Making Informed Ventilation Choices
Published on Wed, 04/24/2019 - 10:06am
Making Informed Ventilation Choices
By Bruce Derksen for American Dairymen Magazine
The ideal ambient temperature for a dairy cow is between 32F/0C and 68F/20C, but when the thermometer rises above or falls below these levels, cows begin to divert their energy from milk production to heating or cooling, causing a potential ten percent or more decrease in milk yield. Heat stress during late gestation is also shown to reduce calf birth weights and lower subsequent milk production. To combat these challenges and help them reach their goals, cows need a constant source of fresh, clean air. Ventilation systems are an essential component to deliver this relief and help maintain optimum performance in confined feeding operations.
“The critical elements of design are fast moving air in the resting space, sufficient air changes per hour and a system that works in the winter, as well as in the summer,” said Dr. Nigel Cook, University of Wisconsin Madison dairy facility ventilation expert, during a recent “Mechanical Ventilation Options for Dairy Barns” seminar.
The goal of ventilation is to reduce moisture and humidity produced by the animals through respiration, water spillage, manure and urine in colder weather and control the heat created in hot weather. At its potential, a proper ventilation system should remove and discharge air contaminants, odors, gases, dust, CO2 and pathogens, plus provide adequate quantity and qualities of evenly distributed fresh air.
When making decisions, take location and yearly climate ranges in both humidity and temperature into account. Consider how a cold, moderate or warm environment barn will work for your operation. Insulation is an option in all climates as it will improve ventilation and reduce the flow of radiant heat in the summer and curb sweating and accumulation of condensation on cold surfaces in winter.
Two basic stages of air systems are involved in the ventilation of dairy barns. First, the exchange of air throughout the space and second, the directed airflow or airspeed onto the cows.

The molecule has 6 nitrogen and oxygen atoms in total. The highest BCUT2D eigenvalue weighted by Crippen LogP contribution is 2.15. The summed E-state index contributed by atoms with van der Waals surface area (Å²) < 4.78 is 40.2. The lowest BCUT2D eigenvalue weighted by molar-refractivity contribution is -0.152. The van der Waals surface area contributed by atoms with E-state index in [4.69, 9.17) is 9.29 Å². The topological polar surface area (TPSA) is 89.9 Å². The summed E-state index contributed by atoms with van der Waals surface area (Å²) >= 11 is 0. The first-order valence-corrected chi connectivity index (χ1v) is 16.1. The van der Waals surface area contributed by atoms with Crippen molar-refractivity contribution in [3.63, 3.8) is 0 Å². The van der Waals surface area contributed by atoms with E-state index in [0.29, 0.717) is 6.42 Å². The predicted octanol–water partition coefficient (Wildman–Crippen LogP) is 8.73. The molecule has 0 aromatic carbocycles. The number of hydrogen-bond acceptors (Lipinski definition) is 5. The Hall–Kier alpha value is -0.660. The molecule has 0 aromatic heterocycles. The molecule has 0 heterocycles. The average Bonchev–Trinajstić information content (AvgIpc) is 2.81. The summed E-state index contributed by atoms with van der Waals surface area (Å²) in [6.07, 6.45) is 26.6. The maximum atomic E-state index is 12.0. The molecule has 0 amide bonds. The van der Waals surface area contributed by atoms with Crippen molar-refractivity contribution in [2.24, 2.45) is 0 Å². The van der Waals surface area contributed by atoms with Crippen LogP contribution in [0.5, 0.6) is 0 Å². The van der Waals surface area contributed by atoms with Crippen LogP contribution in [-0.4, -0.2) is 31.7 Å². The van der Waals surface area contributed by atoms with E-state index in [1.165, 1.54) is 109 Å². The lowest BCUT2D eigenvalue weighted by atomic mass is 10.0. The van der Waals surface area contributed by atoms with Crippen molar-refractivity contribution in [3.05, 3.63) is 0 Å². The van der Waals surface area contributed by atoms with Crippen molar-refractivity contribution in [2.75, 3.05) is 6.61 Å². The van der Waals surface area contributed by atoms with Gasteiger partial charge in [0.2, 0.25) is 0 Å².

To control and discharge contaminants, odors and pathogens, some operations use natural ventilation systems making use of open sides or curtain walls that can be manipulated to allow the entry of fresh air. This system can be slower to deliver adequate air turnover and depends largely on exterior air movements to work properly.
More efficient exchanges are achieved through mechanical or power ventilations making use of a combination of inlets and fans that control the amount of air moving in and out of the barn. Through automation, a more consistent delivery of fresh, clean air can be provided in all temperature ranges and climates.
A popular example of this type of system is tunnel ventilation air exchanges employing large fans of 4- 6 feet in diameter, drawing air from one end of the barn and moving it at a speed fast enough to provide convective cooling before exhausting it out the other end of the barn. These systems are highly automated and can be programmed to provide the required air exchanges per hour. They are easily placed and oriented as desired, controlling fly concerns and excessive bunching of cattle.
When proper air rotations have been maintained, airspeed or airflow systems should be added to enhance cooling of the animals. Fans should be installed wherever cows are located and over the stall rows. For major cooling needs, the higher the airspeed the better, with fans now available to provide anywhere from 15 to 36 mph off the face. Newer models allow almost infinite adjustability through newly designed controllers, thermostats, variable frequency drives (VFD) motors and electronic commutative (EC) variable speed motors.
Keep in mind that all mechanical or power ventilation systems consume energy. It is imperative to use proper designs, sizing, and control selections, plus keep maintenance current. Some newer designs claim to lower energy costs by as much as fifty percent in the right situation.
The construction of a dairy barn is a huge investment, but without proper ventilation and cooling, it can be wasted if cows are losing production from cold or heat stress. Choosing the right system for the operation, whether naturally occurring or mechanically driven, and automating it to its full potential through the use of energy reducing monitors and controllers, will ultimately result in a more ideal environment for cow comfort and production.